BA slashes paper trail in pursuit of £650m savings

£30m IT investment in business-to-employee programme aims to put beleaguered UK airline back on track

£30m IT investment in business-to-employee programme aims to put beleaguered UK airline back on track

British Airways (BA) has launched an ambitious business-to-employee (B2E) programme that it hopes will generate savings of £75m a year.

Following the downturn in airline traffic after last year's terrorist attacks in the US, BA is moving its internal processes to Web-based systems to try to stem the flow of losses (£200m so far) and counter the effects of losing 13,000 jobs.

The three-year, £30m programme will replace phone- and paper-based processes with employee portals, self-service applications and automated helpdesks.

The project is part of a wider initiative to cut costs by £650m a year and aims to increase efficiency and reduce the need for support staff, said IT architecture director Phil Matthews.

B2E systems have been relatively unaffected by the slowdown in IT spending because they offer fast return on investment, said Mike Davis, a senior analyst with Butler Group.

However, early IT involvement is essential to deliver long-term cost savings. "It is vital to spend time thinking about architecture before jumping in. The really big benefit of B2E is that it lets you standardise on a single directory and simplify administration," Davis said.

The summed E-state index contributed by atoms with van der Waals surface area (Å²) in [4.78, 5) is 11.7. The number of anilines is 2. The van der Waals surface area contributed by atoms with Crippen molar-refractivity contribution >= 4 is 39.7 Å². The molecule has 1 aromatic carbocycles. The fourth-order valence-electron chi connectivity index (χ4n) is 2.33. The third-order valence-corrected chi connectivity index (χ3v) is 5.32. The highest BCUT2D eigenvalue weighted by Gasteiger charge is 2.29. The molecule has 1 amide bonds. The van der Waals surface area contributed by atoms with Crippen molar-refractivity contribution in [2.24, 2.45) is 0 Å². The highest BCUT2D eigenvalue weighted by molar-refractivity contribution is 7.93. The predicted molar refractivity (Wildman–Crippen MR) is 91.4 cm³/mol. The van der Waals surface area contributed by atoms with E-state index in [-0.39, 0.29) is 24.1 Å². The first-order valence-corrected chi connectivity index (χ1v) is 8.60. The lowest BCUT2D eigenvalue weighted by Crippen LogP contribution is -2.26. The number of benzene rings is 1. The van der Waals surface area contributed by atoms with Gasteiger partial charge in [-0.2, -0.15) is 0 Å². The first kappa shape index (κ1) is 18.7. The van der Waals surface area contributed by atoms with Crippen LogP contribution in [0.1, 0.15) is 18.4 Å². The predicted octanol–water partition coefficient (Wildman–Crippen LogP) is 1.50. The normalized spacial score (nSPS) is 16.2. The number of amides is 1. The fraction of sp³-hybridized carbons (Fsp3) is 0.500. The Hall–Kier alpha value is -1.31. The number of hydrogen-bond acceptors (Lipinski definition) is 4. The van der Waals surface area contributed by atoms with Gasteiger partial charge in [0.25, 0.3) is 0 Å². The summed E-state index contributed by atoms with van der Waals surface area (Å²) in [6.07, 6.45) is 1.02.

BA spent 18 months building a new infrastructure to support the e-working programme, including a centralised Netscape directory and IP network.

The airline has also reorganised its IT department into a centrally-managed pool overseen by the design authority - a group of senior managers responsible for aligning business and IT strategies.

The 2,200 internal IT staff are rotated between departments while a small group of senior architects oversee each project. The change allowed the airline to continue the project despite axing all 980 IT contractors earlier this year.

The first self-service applications have already saved BA £8m, Matthews said, by allowing workers to file expenses, travel reports and holiday requests online.

The airline is currently rolling out Oracle for self-service HR, while Ariba e-procurement software will create a single interface for all internal purchasing.

Many of these tasks were previously handled by scheduling centres, where telephone operators recorded requests on paper forms. The automation has eliminated 1,200 paper forms, and allowed the number of telephone helpdesks to be dramatically reduced.

The corporate intranet was completely rewritten to make these applications available over the Internet to BA's 18,000 mobile workers. From next month, senior cabin crew will also be issued with Compaq iPaq handhelds providing access to e-mail, timetables and electronic forms.

BA is also testing a business intelligence portal which will provide staff with access to the company's datawarehouses through its intranet. If the trial is successful it will be rolled out to 5,000 staff over the next six months.

Despite its complexity, the programme has had relatively few technical glitches. "We took 18 months to get the network performance up to scratch but the main challenges are cultural," said Matthews.

"Persuading 55,000 people to abandon the old way of doing things is something else entirely."

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